Should your client choose to initiate legal proceedings against the Financial Regulator, the Financial Regulator shall draw the courts attention to this correspondence and to previous correspondence in relation to the issue of costs." On the 21st November, 2007, Ryanair's solicitors wrote to the respondent pointing out that it had not asked it to disclose confidential information. Rather, it had asked the respondent to make a decision on whether or not to investigate the complaint and to communicate the basis for such decision to Ryanair. This letter threatened judicial review proceedings without further notice.
The following day the respondent replied reiterating its position as set out in its letters of the 13th November, 2007 and its two previous letters of the 9th November, 2007 and 22nd October, 2007.
A further letter was sent by the respondent reiterating its earlier stance but indicating that if there was a desire to discuss the matter, personnel of the respondent would be happy to do so. In the event no such meeting took place.
On the 21st January, 2008, Peart J. granted leave ex parte to Ryanair to judicially review the respondent.
The Reliefs Claimed
The following are the reliefs in respect of which Peart J. gave leave to apply:-"1. An order of mandamus requiring the respondent to investigate the complaint made by Ryanair initially on the 21st August, 2007.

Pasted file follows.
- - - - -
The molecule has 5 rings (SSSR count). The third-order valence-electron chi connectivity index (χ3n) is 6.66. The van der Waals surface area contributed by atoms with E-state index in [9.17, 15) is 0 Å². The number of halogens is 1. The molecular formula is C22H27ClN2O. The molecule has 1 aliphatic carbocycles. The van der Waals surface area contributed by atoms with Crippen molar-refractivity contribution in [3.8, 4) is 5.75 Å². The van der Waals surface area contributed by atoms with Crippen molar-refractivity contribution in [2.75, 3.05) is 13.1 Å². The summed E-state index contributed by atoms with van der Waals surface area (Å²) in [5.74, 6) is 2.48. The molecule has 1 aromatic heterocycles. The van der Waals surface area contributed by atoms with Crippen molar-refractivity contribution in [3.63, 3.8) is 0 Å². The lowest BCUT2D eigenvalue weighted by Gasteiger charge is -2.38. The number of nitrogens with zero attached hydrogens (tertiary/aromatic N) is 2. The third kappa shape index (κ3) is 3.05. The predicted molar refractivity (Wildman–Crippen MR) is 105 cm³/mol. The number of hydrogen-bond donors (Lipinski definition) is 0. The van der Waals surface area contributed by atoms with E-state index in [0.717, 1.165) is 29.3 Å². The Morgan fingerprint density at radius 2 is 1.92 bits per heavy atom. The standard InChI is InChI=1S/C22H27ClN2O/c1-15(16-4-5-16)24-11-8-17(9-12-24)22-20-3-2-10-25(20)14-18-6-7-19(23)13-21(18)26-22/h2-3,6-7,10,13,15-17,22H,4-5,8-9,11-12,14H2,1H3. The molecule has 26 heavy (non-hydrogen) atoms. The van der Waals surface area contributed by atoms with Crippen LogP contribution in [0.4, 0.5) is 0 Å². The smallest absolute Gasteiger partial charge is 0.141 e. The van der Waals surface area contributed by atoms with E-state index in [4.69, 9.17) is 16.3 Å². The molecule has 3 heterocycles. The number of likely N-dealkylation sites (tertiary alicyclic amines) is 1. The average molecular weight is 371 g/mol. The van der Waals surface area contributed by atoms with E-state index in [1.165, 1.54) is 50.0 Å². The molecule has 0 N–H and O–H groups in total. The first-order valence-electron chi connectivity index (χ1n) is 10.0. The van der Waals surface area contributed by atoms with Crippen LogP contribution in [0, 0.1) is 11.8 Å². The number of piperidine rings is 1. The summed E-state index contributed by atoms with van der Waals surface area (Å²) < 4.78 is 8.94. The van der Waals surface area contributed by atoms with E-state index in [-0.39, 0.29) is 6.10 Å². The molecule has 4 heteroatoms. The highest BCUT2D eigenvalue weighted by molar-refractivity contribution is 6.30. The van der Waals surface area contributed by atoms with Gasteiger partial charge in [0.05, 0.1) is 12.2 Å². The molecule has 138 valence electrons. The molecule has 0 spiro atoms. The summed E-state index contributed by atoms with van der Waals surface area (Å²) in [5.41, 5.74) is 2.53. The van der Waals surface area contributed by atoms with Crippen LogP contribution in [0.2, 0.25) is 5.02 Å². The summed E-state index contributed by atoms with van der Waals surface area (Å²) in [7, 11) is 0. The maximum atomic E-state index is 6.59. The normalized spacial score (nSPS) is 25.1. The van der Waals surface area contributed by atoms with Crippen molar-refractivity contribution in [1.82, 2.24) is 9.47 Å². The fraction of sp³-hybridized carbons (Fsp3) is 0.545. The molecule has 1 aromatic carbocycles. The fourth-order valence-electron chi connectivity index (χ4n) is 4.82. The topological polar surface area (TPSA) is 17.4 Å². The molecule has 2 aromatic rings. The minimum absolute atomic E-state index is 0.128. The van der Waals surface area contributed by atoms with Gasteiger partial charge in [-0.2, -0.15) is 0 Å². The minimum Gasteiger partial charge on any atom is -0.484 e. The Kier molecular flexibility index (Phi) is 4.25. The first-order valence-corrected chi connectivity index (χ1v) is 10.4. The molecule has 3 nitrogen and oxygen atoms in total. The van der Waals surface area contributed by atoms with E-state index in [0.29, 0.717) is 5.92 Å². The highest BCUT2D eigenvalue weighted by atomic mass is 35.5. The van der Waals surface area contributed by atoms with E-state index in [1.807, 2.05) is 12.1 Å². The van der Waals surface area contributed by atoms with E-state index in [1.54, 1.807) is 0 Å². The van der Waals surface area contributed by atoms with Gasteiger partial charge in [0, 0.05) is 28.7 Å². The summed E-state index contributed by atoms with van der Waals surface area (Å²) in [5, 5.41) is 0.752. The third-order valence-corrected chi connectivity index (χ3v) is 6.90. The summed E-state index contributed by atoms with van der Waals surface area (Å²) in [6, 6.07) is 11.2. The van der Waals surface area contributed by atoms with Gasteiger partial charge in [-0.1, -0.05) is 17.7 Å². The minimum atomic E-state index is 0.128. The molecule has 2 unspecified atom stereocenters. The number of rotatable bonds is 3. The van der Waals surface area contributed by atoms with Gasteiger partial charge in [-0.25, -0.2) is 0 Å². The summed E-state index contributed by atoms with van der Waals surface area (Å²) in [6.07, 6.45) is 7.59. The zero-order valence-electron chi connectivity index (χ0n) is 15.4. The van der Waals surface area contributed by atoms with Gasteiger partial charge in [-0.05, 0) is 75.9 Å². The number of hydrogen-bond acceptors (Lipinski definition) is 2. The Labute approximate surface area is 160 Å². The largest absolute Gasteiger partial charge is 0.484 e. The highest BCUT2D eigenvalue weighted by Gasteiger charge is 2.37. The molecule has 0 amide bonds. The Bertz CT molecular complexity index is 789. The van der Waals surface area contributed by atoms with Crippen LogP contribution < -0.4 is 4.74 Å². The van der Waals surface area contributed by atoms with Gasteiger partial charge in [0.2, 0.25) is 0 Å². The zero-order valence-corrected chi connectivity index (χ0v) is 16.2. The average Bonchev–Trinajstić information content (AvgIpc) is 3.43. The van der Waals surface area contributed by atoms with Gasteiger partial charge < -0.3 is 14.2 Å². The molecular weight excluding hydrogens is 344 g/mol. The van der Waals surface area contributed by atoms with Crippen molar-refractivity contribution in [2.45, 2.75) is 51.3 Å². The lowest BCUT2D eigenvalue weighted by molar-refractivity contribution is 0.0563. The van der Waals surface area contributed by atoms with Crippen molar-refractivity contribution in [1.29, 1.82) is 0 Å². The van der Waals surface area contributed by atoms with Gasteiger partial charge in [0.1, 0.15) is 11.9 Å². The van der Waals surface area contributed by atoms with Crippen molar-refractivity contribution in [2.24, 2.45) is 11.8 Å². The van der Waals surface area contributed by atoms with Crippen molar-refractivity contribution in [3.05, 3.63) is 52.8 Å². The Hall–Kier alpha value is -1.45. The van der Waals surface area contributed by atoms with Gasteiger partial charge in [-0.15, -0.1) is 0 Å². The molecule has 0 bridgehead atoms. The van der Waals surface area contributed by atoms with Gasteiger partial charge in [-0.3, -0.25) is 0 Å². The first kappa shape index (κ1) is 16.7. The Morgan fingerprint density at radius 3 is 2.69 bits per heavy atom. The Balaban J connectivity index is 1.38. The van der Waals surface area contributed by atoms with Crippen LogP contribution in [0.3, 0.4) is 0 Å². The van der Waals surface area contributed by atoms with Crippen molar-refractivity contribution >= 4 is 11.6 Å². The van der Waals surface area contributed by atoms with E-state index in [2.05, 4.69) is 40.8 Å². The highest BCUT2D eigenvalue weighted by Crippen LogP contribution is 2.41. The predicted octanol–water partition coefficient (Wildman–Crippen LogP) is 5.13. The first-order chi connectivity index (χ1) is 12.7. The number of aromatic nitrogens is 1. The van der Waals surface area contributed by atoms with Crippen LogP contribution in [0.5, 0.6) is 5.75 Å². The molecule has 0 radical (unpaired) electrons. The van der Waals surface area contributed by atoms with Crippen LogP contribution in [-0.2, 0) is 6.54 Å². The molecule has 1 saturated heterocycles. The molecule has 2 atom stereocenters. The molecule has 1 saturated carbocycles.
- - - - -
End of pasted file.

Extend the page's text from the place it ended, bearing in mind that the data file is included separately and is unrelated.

An order of mandamus requiring the respondent to make public the findings of its investigation.
Further and in the alternative an order of mandamus requiring the respondent to make a decision as to whether it is going to investigate the complaint made by Ryanair on 21 August, 2007.
Further and in the alternative an order of mandamus requiring the respondent to give reasons for its decision not to investigate the complaint made by Ryanair on 21 August, 2007.
A declaration that the respondent is in breach of its obligations under section 10(1) of the Market Abuse (Directive 2003/06/EC) Regulations.
Further or other reliefs"Procedural History
On the 18th February, 2008 on the application of the respondent, I made an order transferring the case to the Commercial List. On that occasion Aer Lingus applied to be joined as a notice party to the proceedings. That application was opposed by Ryanair but not by the respondent. Aer Lingus was joined to the proceedings as a notice party on that date. I also gave leave to the respondent to make an application for an order directing the trial of preliminary...